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How to Know When You Are Having a Feeling

How do you know when you are having a feeling?

As the pioneer of the concept and full theory of CEN — or Childhood Emotional Neglect — I receive hundreds of questions every week about CEN, what it means, how it works, its effects, and how to heal.

Many readers of my books and blogs have very personal, thoughtful observations and questions to share. In fact, I have learned quite a lot from receiving, reading, and answering them.

Of all those many questions there is one that I receive over and over and over again. And then again. And the next day, there it is again. I get it so often because it’s a key piece of the cause of CEN and a key building block for CEN healing too. In fact, it would be hard to overstate its importance.

How do you know when you are having a feeling?

My answer to this question is not quite as simple as most would like. It’s complicated by the fact that every human being is different.

How Do You Know When You Are Having A Feeling? 3 Signs

Note: Any one of these signs is an alert that you are having a feeling. You do not need to have all three.

  1. Physical sensation: Emotions are literally physical sensations that reside in your body. If you know that you are someone who is unaware of your feelings it may help to pay more attention to your body, paying special attention to the sensations that may come and go. Emotions are often felt in the belly or chest or throat but they can also be in your arms, legs, hands, head, or any other part of your body. Watch for a physical sensation and when one happens, stop and take note.
  2. Physical pain or symptoms: Emotions that are not acknowledged or attended do not go away. They hang around under the surface of your life and can cause physical symptoms like headaches, backaches, fatigue, restlessness, jaw clenching, chest tightness, or an almost endless list of other physical symptoms. In fact, research shows that, for example, repressed anger has been linked to heart attacks. When you notice a physical symptom, stop and ask yourself if you might be repressing an emotion.
  3. Surprised or confused by your own behavior: Our actions are driven by our feelings. When you are aware of what you’re feeling, you have the opportunity to use your brain to consider the feeling you are having and plan your actions. This puts your behavior under your control. If you are surprised or confused by something you do, consider the possibility that you are having a feeling of which you are unaware. Pause to think about this.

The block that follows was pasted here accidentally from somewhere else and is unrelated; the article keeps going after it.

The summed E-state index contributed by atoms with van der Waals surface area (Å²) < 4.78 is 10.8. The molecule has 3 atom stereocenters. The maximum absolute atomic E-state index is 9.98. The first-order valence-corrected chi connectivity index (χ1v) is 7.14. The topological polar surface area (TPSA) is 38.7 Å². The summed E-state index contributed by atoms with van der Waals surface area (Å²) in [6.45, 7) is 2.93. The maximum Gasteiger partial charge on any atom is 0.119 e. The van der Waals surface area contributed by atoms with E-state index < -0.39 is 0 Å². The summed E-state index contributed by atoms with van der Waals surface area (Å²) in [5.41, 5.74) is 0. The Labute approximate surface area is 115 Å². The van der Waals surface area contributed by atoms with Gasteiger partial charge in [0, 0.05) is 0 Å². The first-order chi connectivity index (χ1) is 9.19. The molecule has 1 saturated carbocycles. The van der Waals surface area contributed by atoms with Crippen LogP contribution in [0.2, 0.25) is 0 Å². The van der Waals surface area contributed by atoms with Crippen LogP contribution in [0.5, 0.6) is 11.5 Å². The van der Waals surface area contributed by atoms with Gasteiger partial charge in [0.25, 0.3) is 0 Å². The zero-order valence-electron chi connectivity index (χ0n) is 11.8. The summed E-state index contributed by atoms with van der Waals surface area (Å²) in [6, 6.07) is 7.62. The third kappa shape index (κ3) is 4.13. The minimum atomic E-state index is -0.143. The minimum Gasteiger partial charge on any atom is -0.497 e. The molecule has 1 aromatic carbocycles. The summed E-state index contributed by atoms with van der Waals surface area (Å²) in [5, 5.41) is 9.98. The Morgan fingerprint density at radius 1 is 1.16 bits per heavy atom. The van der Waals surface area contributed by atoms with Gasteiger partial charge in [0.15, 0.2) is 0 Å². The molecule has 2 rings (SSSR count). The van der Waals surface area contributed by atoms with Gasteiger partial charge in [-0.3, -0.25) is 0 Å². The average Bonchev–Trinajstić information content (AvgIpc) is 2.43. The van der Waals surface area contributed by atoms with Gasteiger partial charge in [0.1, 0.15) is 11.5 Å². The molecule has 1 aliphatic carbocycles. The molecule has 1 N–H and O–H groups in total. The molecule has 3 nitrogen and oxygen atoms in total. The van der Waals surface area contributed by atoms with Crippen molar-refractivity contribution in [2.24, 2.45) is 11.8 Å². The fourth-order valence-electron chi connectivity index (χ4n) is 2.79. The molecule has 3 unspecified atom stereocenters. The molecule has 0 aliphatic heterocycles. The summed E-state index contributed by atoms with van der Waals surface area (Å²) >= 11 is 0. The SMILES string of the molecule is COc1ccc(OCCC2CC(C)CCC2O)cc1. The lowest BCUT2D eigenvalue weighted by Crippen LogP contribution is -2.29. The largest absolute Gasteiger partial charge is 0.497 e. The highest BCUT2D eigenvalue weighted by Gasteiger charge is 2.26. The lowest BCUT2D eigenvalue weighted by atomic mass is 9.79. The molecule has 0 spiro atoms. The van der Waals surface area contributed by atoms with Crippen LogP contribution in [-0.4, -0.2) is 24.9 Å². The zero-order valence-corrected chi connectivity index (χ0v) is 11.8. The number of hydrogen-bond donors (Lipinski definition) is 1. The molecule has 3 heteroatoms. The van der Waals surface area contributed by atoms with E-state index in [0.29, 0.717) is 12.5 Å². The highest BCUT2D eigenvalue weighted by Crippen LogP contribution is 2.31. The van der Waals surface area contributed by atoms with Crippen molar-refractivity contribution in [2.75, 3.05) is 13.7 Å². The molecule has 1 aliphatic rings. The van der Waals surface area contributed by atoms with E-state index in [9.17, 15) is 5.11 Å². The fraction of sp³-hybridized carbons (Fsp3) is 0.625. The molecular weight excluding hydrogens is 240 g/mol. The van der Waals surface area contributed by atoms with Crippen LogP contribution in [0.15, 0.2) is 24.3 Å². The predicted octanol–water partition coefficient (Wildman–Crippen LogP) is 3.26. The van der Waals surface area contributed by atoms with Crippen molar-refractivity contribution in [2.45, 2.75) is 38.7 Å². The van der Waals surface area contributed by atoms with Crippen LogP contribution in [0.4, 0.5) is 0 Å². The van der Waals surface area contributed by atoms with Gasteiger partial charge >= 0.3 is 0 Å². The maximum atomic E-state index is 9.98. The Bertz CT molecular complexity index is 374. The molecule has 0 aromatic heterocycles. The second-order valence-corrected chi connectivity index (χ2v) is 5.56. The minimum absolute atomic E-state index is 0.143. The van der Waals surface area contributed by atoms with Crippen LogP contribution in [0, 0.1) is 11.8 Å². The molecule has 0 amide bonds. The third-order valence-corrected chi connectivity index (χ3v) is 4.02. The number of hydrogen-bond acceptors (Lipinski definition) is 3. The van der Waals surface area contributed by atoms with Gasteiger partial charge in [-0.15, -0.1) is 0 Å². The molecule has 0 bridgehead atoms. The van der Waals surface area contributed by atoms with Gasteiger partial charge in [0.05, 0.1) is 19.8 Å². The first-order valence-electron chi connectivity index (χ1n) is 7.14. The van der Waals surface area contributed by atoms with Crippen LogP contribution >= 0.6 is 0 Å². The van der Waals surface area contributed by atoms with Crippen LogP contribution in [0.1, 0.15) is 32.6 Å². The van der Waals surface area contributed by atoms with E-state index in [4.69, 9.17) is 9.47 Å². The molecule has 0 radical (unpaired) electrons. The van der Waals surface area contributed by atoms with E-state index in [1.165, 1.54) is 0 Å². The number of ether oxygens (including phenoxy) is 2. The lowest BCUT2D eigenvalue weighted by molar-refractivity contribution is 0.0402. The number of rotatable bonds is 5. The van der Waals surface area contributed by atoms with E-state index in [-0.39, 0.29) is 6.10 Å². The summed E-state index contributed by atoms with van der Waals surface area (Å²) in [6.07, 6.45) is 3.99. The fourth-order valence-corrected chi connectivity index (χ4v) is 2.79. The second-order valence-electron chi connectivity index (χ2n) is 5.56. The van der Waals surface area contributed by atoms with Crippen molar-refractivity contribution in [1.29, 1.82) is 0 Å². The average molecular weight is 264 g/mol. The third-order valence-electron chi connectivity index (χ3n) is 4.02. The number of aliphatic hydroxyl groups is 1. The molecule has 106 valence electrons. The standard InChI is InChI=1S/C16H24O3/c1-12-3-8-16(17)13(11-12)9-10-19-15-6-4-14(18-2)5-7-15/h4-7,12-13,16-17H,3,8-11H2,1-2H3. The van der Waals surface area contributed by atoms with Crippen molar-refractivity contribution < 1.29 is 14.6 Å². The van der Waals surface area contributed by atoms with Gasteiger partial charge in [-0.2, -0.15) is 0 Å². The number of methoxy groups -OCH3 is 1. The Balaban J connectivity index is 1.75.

What To Do If You Notice One of the 3 Signs of Having a Feeling

The 3 signs above will, hopefully, alert you to the possibility that you may be feeling something and that is an excellent start! But the signs will not tell you what you are feeling or what it means. To help you with that, I created an exercise to guide you. I first shared it in my book, Running On Empty: Overcome Your Childhood Emotional Neglect. It’s called The Identifying & Naming Exercise.

The Identifying and Naming Exercise

Step 1: Close your eyes. Picture a blank screen that takes over your mind, banishing all thoughts. Focus all of your attention on the screen, turning your attention inward.

Step 2: Ask yourself the question: “What am I feeling right now?”

Step 3: Focus on your internal experience. Be aware of any thoughts that might pop into your head, and erase them quickly. Keep your focus on: “What am I feeling right now?”

Step 4: Try to identify feeling words to express it. You may need more than one word.

Step 5: If you’re having difficulty identifying any feelings, skim through the Feeling Word List in the Resources at the end of the Running On Empty book, and see if one or more words jump out at you.

Step 6: Once a word jumps out at you, say it out loud. “I feel ______.” Does it sound right when you say it? Does it feel right when you say it? Does it feel partially right but you need more words to describe it?

Step 7: When a feeling word seems like it may be accurate, you are ready to move on to the next step, which is trying to figure out why you are feeling that.

We will save Step 7 for another day because right now we’re trying to help you know when you’re feeling something. Learning the other feeling skills is easier once you have become more skilled at this first one.

The Takeaway

Your emotions are literally physical sensations that reside in your body. When you fail to notice and acknowledge a feeling, it can become a physical problem for you or it can make you act in ways that may be undesirable or regrettable or simply confusing.

Learning how to identify when you are having a feeling is a vital skill for living a happy and healthy life. When you grow up in an emotionally neglectful family you sadly do not have the opportunity to learn it. In fact, you learn the opposite: how to ignore, deny, belittle, and block off your feelings.

Now, as the adult you are, you have the power to make some new choices for yourself. You can choose to focus, choose to learn, and choose to feel.

You can choose to start valuing your feelings and using them to know and understand yourself better. You can start down the path of healing your Childhood Emotional Neglect. It’s never too early or too late to choose yourself.

When You Feel Emotionally Numb, Do This To Feel More Alive

When you feel emotionally numb, what can you do? Is there anything that can make you feel better?

There are many feelings that can make us human beings uncomfortable. Anger, sadness, hurt, anxiety, fear, loss or grief, for example. Most of us would not choose to feel any of these. In fact, we will often go to great lengths to escape and avoid feeling them.